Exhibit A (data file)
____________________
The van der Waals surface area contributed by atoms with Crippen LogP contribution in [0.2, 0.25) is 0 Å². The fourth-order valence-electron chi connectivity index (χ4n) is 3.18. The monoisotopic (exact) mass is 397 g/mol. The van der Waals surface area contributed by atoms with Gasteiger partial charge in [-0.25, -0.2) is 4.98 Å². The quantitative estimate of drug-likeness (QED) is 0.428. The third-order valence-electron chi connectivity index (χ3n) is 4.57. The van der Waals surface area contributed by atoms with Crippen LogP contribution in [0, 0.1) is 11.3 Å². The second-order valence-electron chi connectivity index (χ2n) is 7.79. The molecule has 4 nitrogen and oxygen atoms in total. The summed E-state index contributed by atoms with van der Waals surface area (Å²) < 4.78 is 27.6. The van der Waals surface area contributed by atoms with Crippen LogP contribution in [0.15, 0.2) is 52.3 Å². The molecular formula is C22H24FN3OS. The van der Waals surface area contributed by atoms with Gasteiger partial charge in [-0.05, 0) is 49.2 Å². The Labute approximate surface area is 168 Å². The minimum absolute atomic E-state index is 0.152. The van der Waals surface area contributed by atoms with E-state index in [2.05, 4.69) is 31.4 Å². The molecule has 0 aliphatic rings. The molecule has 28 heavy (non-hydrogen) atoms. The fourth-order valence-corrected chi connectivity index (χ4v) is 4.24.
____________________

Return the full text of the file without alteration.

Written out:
The van der Waals surface area contributed by atoms with Crippen LogP contribution in [0.2, 0.25) is 0 Å². The fourth-order valence-electron chi connectivity index (χ4n) is 3.18. The monoisotopic (exact) mass is 397 g/mol. The van der Waals surface area contributed by atoms with Gasteiger partial charge in [-0.25, -0.2) is 4.98 Å². The quantitative estimate of drug-likeness (QED) is 0.428. The third-order valence-electron chi connectivity index (χ3n) is 4.57. The van der Waals surface area contributed by atoms with Crippen LogP contribution in [0, 0.1) is 11.3 Å². The second-order valence-electron chi connectivity index (χ2n) is 7.79. The molecule has 4 nitrogen and oxygen atoms in total. The summed E-state index contributed by atoms with van der Waals surface area (Å²) < 4.78 is 27.6. The van der Waals surface area contributed by atoms with Crippen LogP contribution in [0.15, 0.2) is 52.3 Å². The molecular formula is C22H24FN3OS. The van der Waals surface area contributed by atoms with Gasteiger partial charge in [-0.05, 0) is 49.2 Å². The Labute approximate surface area is 168 Å². The minimum absolute atomic E-state index is 0.152. The van der Waals surface area contributed by atoms with E-state index in [2.05, 4.69) is 31.4 Å². The molecule has 0 aliphatic rings. The molecule has 28 heavy (non-hydrogen) atoms. The fourth-order valence-corrected chi connectivity index (χ4v) is 4.24.